1. Plan your career, don’t just let it happen.  It might seem obvious but a career you fail to plan for means you’re planning to fail. It takes more effort than just walking into the office each day, but it is well worth the time and energy. It doesn’t have to be completed in one sitting, one week or even one year. But you do have to continue to move forward in your planning. Development of anything includes a plan. This means considering a career assessment, personality assessment and a deep assessment of your current strengths and weaknesses so you can plan your opportunities and training to complete the plan.

Use questions to find the answers you’re looking for. Do NOT just ask yourself. Ask your friends, family, coworkers and boss questions. Ask  . . .  what do you see as my strongest asset to the company? Where can I improve? What training or education would help me? Who could I network with? Do I network well? Am I willing to accept criticism? How can I learn to accept it better?


  1. Identify your working style and preferences. Think about what motivates you at work. Do you appreciate what people say to you or are you inspired by the successful completion of a project? Do you like working in teams or independently? When you work in a team do you take on the leadership position or do you think you’re the only one who can do the work.

No answer is right or wrong – but the answers will help you identify what your strengths and weaknesses are and whether they are congruent with the job you want to have. If they aren’t then it’s time to grow or change your dream.


  1. Find a mentor and join a mastermind group. Think you don’t have time to meet with someone once a quarter or with a group? Better think again. Give up your television time, get another parent to help with grocery shopping one afternoon, trade babysitting with another single mother – whatever you have to do, find the time to meet with a mentor and join a mastermind group.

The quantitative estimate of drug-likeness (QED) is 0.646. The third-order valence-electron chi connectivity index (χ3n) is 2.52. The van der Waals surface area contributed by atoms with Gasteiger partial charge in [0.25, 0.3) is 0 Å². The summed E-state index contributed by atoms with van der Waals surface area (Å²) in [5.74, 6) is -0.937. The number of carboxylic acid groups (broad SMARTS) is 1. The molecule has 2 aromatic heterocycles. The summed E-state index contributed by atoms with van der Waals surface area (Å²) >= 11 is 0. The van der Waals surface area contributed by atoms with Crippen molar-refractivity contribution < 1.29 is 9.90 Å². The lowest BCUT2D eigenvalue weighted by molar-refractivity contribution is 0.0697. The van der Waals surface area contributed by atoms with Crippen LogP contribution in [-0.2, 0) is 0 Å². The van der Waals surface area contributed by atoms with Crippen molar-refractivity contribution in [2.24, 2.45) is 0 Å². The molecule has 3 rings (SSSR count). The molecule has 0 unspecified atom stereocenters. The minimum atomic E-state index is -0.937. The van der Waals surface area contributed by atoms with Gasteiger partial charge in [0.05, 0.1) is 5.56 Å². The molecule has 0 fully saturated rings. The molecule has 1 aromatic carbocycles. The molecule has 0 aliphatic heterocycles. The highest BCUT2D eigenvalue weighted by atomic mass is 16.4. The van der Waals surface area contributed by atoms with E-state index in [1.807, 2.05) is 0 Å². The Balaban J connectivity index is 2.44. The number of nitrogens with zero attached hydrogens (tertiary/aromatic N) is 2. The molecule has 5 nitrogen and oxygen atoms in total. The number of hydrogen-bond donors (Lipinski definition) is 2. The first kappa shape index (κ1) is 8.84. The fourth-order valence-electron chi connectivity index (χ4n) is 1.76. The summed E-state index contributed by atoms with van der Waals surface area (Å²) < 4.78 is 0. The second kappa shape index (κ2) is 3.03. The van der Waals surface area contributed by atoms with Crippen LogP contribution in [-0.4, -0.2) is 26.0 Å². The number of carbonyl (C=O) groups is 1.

Your mentor and mastermind group will speed your personal growth and development and spark ideas you wouldn’t have on your own.


  1. Learn the art of self-promotion. This is a skill which may be more difficult for you than it is for a man. The idea flies in the face of what society teaches women – support your home, family and man but don’t put yourself in the limelight.

Instead, be sure people at work know about your accomplishments and your ideas. If you aren’t comfortable promoting yourself, then start by promoting the company. Think of ways the company can market their products and services. Share those ideas in writing to your boss and your boss’s boss.


  1. Work independently.In his book, “Secrets of a Millionaire Mind,” author T. Harv Ekker recommends that you work independently and paid a portion of what you produce for your client and not what you think you’re worth. In other words, instead of working for a salary you’re working for the results you produce for your client. This is a scary proposition for many people who rely on a weekly salary to make the budget.

But, what if you start a side business where you’re paid based on your results and continue to work for your employer? Suddenly you have more options to either increase your income or eventually only work your own business.


Developing a career, whether you’re single or you’re married, have children or widowed, man or woman . . . has challenges and obstacles. The challenges that single moms face are just different. They aren’t better and they aren’t worse, they are just different.

The minute you start believing that your situation is worse is the moment you’ll start to feel defeated.


  1. Really great article and tips, especially plan your career, don’t just let it happen and finding mentors. I wish I would have had some of these tips when I was getting ready to graduate college or when I was a single mom. Thanks for the ideas, Gail!

  2. Thanks Patty! I think underneath it all, some things we know we should do. The challenge is to put it into action.